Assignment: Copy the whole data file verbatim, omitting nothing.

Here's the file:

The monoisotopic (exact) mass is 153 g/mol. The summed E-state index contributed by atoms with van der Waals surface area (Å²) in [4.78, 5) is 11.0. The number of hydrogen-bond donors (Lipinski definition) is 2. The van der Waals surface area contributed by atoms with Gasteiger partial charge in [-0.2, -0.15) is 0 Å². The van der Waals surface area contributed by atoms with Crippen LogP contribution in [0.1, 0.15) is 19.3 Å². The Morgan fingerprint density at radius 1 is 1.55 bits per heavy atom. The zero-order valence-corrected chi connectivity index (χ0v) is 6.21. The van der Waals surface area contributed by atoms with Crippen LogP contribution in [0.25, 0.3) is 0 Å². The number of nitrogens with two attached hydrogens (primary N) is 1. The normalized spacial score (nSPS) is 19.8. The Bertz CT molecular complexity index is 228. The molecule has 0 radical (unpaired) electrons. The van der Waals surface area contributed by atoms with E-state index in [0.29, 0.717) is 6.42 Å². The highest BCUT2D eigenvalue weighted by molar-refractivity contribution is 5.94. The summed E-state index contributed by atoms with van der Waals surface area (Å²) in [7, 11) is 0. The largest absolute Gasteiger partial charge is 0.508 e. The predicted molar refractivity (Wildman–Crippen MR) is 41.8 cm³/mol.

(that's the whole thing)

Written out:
The monoisotopic (exact) mass is 153 g/mol. The summed E-state index contributed by atoms with van der Waals surface area (Å²) in [4.78, 5) is 11.0. The number of hydrogen-bond donors (Lipinski definition) is 2. The van der Waals surface area contributed by atoms with Gasteiger partial charge in [-0.2, -0.15) is 0 Å². The van der Waals surface area contributed by atoms with Crippen LogP contribution in [0.1, 0.15) is 19.3 Å². The Morgan fingerprint density at radius 1 is 1.55 bits per heavy atom. The zero-order valence-corrected chi connectivity index (χ0v) is 6.21. The van der Waals surface area contributed by atoms with Crippen LogP contribution in [0.25, 0.3) is 0 Å². The number of nitrogens with two attached hydrogens (primary N) is 1. The normalized spacial score (nSPS) is 19.8. The Bertz CT molecular complexity index is 228. The molecule has 0 radical (unpaired) electrons. The van der Waals surface area contributed by atoms with E-state index in [0.29, 0.717) is 6.42 Å². The highest BCUT2D eigenvalue weighted by molar-refractivity contribution is 5.94. The summed E-state index contributed by atoms with van der Waals surface area (Å²) in [7, 11) is 0. The largest absolute Gasteiger partial charge is 0.508 e. The predicted molar refractivity (Wildman–Crippen MR) is 41.8 cm³/mol.